Once upon a time the term ‘current affairs’ had an unambiguous meaning. Current affairs programmes were essentially programmes about politics or issues with a strong political content. On shows like Compass and Gallery we talked to and about politicians and political issues. Compass was documentary in style, film rather than studio, not unlike TV1’s Sunday programme today; Gallery, on which I made my name as a ‘fearless interrogator’ of those in power – a novel concept in those days – had both studio and location items, but the live studio interview, primarily with politicians, was the programme’s trademark feature.
If you check out the backgrounds and ages of the people who complain that there are no ‘real current affairs programmes’ on TV anymore – people like me – you’ll probably find that they’re in their sixties or older and that they come from the school of ‘serious’ current affairs, which essentially means long studio interviews with politicians or lengthy studio debates between politicians. Being entertained was relevant to those viewers only insofar as the disembowelling of politicians was entertaining and new. Our early heroes were Robin Day and David Frost; today we bow down before HARDtalk’s Stephen Saccur and… I can’t think of anyone else. ‘Discursive’, a long word for ‘long’, is our preferred description of the sort of interviews we approve of, so that excludes Campbell Live, the late lamented.
Close Up and pretty well everything else masquerading (our word) as ‘current affairs’ on the telly. ‘Serious’ is our other favourite word which is why Seven Sharp does not and cannot qualify in our philosophy as a current affairs programme. Those people are having far too much fun. Giggling and current affairs are incompatible. Can you see where I’m going with this? Can you detect a change in the air? Well, you’re right. You see, I’ve come to accept that there’s been a recent redefinition of what we mean by ‘current affairs’, a more inclusive, more democratic interpretation of the term. And that it’s a good thing. ‘Current affairs’ is no longer exclusively about politics, no longer confined to the ‘serious’ or ‘discursive’ studio interview or lengthy documentary.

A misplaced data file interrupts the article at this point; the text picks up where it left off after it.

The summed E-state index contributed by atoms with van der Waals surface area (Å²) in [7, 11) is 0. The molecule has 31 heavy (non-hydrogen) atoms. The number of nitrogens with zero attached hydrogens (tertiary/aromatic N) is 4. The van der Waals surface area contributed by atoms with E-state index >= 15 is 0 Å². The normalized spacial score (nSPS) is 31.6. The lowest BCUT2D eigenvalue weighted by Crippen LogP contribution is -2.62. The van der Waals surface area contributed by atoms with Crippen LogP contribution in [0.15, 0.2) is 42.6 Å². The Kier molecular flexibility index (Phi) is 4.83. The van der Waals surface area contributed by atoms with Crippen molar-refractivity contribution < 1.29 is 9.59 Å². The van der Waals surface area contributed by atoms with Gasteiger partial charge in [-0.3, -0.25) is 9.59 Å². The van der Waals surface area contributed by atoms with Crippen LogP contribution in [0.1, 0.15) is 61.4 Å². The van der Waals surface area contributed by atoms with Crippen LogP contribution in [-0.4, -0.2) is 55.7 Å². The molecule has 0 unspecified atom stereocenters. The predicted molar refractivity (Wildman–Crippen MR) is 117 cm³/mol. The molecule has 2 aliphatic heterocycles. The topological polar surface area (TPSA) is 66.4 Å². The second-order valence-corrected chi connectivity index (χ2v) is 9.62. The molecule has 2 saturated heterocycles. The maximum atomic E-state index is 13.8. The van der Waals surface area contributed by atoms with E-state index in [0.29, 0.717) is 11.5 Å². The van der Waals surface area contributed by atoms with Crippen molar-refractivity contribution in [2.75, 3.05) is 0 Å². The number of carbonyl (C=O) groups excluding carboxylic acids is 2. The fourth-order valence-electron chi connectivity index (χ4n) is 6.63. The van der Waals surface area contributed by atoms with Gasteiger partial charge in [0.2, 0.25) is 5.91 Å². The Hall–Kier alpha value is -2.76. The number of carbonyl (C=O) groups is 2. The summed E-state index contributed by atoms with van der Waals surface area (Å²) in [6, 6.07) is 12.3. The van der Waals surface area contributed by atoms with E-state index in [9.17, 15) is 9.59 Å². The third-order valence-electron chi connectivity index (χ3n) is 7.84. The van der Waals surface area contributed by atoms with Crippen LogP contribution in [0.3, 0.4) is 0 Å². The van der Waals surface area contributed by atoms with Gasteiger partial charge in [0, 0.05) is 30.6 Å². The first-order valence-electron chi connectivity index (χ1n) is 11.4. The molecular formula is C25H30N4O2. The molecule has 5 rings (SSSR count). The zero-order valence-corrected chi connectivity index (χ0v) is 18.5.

Current affairs’ now includes anything that is of general public interest though not necessarily in the public interest. It was Seven Sharp that produced this epiphany in my thinking. You’ll find my excoriation of the programme, both before and after it went to air, elsewhere on this site. But I keep catching the beginning of the show, staying to the end and – bless me father for I have sinned – enjoying it. Seven Sharp has been described as ‘current affairs light’ but ‘palatable’ might be a kinder term. And there’s room for palatable current affairs just as there’s room for serious current affairs. No-one wants an exclusive diet of meat and two veg. The occasional hamburger is a good thing. So here’s my more inclusive take on some of our current TV ‘current affairs’ programmes.